If you have gotten this far, congratulations: You have multiple roles on the table and you now need to stack-rank them based on your conditions to make the jump. At this point, you know where to jump to (framework No.1), when to jump (framework No.2), how does this fits into the bigger picture (framework No.3), and what criteria are needed to pull the trigger (framework No.4). The evaluation matrix framework helps you pick one of the multiple options you may have in front of you.

Here’s a hypothetical example below to help you think through it. All you need now is a weighted average score per role. For the example below, for job#1, the way you find the total score is:

professional-weight *{(fit-score * 0.3) + (autonomy-score * 0.2) + …} + personal-weight * {(location-score * 0.6) + (salary-score * 0.4)}

So that’s [ 0.4 * (10*0.3 + 8*0.2 + …) + 0.6 * (10*0.6 + 9*0.4) ] = 8.24

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At the end of this exercise, you need to do a gut check. Once you learn which job won, evaluate whether you feel excited or surprised or disappointed.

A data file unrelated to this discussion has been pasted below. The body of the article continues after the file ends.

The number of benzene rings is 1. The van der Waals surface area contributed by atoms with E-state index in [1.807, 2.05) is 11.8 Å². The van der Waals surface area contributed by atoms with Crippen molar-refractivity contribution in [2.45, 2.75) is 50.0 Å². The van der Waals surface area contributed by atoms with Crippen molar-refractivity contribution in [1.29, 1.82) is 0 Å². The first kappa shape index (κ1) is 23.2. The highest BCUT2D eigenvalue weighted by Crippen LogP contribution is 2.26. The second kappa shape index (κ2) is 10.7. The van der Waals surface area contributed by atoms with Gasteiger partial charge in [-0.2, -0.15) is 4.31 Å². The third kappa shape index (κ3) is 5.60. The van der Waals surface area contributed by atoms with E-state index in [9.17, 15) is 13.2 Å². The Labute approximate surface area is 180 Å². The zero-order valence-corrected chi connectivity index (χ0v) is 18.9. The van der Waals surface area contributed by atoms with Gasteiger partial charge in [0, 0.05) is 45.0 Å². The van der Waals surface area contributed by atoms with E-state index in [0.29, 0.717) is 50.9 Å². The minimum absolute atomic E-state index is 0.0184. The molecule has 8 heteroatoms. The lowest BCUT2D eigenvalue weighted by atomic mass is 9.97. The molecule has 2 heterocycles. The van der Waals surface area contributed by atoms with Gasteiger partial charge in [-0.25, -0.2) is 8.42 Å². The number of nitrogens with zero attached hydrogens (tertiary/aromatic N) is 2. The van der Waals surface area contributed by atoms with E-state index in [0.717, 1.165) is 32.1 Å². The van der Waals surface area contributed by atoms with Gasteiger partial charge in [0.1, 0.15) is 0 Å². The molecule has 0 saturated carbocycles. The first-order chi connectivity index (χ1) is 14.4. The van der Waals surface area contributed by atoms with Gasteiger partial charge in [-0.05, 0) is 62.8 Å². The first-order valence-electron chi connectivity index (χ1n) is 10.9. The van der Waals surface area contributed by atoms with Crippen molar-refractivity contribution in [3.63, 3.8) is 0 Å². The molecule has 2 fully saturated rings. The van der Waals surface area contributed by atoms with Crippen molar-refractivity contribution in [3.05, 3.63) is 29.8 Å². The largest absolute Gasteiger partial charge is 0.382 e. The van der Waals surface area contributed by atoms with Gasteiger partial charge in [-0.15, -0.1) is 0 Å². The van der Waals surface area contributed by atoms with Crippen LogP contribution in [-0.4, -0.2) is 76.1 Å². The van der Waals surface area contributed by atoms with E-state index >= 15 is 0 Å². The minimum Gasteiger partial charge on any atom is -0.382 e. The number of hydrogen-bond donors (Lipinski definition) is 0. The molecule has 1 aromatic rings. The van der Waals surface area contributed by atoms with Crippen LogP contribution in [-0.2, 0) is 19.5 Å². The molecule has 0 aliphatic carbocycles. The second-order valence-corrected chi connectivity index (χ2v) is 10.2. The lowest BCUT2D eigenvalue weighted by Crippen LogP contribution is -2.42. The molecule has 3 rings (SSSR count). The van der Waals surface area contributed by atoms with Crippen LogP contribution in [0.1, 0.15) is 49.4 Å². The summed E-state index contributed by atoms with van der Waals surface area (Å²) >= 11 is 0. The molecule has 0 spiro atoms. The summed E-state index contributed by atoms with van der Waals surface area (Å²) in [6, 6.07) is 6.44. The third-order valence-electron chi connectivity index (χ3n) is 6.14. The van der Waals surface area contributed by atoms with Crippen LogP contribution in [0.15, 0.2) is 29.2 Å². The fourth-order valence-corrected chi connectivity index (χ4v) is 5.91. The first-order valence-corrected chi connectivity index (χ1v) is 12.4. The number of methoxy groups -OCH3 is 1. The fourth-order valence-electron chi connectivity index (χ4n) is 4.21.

In the above example, job No.3 wins, but by a small margin over job No.1. Job No.3 probably means you won’t be as close to your family as you want, but this role has more autonomy, a little better salary, and is going after a far bigger bet. If you still feel jittery about your call, you have probably not been honest about your criteria or the weights.

India is an incredible growth story that’s still early in the making and being there now is going to be invigorating, satisfying, but also frustrating if you haven’t thought through the whys and the whens properly. I hope these frameworks can help you understand objectively your path for the next few years and, if you are an Indian living abroad, I hope that path leads you back to India!

Follow Hemant on Twitter @mohapatrahemant.

This post first appeared on Medium. We welcome your comments at ideas.india@qz.com.